Fact Check: Facebook Did NOT Prevent Users From Sharing A Map From A Presidential Election

Fact Check

  • by: Victoria Eavis
Fact Check: Facebook Did NOT Prevent Users From Sharing A Map From A Presidential Election Old Map

Did Facebook prevent users from posting a photo of an electoral map from a presidential election? No, that's not true: Facebook officials say the company is not prohibiting users from posting this image.

The claim appeared in a Facebook post (archived here) where it was published on November 9, 2020 with the caption "No lie they took mine down too 😂." The text included in the photo read:

I have tried to share this 3 times and Facebook won't let me... if anybody can see this pls comment

This is what the post looked like on Facebook at the time of writing:

Facebook screenshot

(Source: Facebook screenshot taken on Wed Nov 11 21:59:51 2020 UTC)

"We're not prohibiting people from posting this content," said Andy Stone, the policy communications director at Facebook.

The map was not labeled and when Facebook users posted this photo in the days following November 3, 2020, presidential election, it could well have been taken as a nationwide county-by-county map of that vote. But the map appears to be from four years ago, a 2016 nationwide U.S. presidential county map published by Wikimedia Commons.

As of this writing, many people commented on the post that they could see the map, meaning Facebook was not preventing it from being posted. The user who posted it may have had issues posting the photo the first couple times for unknown reasons, but he clearly had success in posting the photo eventually, as this is a fact check of a Facebook post that includes the photo.

Screen Shot 2020-11-12 at 12.49.50 PM.png

(Editors' Note: Facebook is a client of Lead Stories, which is a third-party fact checker for the social media platform. On our About page, you will find the following information:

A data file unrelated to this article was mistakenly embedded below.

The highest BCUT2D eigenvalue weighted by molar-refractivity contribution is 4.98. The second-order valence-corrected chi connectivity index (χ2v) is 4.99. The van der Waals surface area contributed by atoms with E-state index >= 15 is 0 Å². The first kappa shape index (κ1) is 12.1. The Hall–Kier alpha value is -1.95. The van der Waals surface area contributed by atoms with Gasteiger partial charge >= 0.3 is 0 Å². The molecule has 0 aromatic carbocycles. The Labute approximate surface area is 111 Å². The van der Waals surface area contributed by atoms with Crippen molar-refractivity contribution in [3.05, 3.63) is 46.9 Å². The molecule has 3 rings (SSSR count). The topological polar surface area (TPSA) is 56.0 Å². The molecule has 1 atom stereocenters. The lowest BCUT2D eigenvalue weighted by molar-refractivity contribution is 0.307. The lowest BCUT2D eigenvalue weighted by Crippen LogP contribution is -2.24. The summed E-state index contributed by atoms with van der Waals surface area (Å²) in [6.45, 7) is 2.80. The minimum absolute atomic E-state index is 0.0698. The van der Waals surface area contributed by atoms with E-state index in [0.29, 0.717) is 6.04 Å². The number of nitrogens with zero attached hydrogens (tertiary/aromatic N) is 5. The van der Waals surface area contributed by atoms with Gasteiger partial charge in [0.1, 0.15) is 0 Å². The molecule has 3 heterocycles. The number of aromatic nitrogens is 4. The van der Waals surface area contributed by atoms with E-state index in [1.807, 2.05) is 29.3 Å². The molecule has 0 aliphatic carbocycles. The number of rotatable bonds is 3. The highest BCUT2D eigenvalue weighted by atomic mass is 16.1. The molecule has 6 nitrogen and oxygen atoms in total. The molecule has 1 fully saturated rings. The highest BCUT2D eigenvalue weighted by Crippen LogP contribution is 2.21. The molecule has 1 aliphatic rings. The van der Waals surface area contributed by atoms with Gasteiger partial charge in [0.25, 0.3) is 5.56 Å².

Since February 2019 we are actively part of Facebook's partnership with third party fact checkers. Under the terms of this partnership we get access to listings of content that has been flagged as potentially false by Facebook's systems or its users and we can decide independently if we want to fact check it or not. In addition to this we can enter our fact checks into a tool provided by Facebook and Facebook then uses our data to help slow down the spread of false information on its platform. Facebook pays us to perform this service for them but they have no say or influence over what we fact check or what our conclusions are, nor do they want to.)

Want to inform others about the accuracy of this story?

See who is sharing it (it might even be your friends...) and leave the link in the comments.:

This fact check is available at IFCN's 2020 US Elections #Chatbot on WhatsApp. Click here, for more.


  Victoria Eavis

Victoria Eavis is a fact checker at Lead Stories. She recently graduated from Duke University with a B.A. in Cultural Anthropology. In her last few months at Duke, she was a reporter for a student news site, The 9th Street Journal, that covers the city of Durham, North Carolina. 

Read more about or contact Victoria Eavis

Different viewpoints

Note: if reading this fact check makes you want to contact us to complain about bias, please check out our Red feed first.

About us

International Fact-Checking Organization

Lead Stories is a fact checking website that is always looking for the latest false, deceptive or inaccurate stories (or media) making the rounds on the internet.
Spotted something? Let us know!.

Lead Stories is a:


Follow us on social media

Most Read

Most Recent

Share your opinion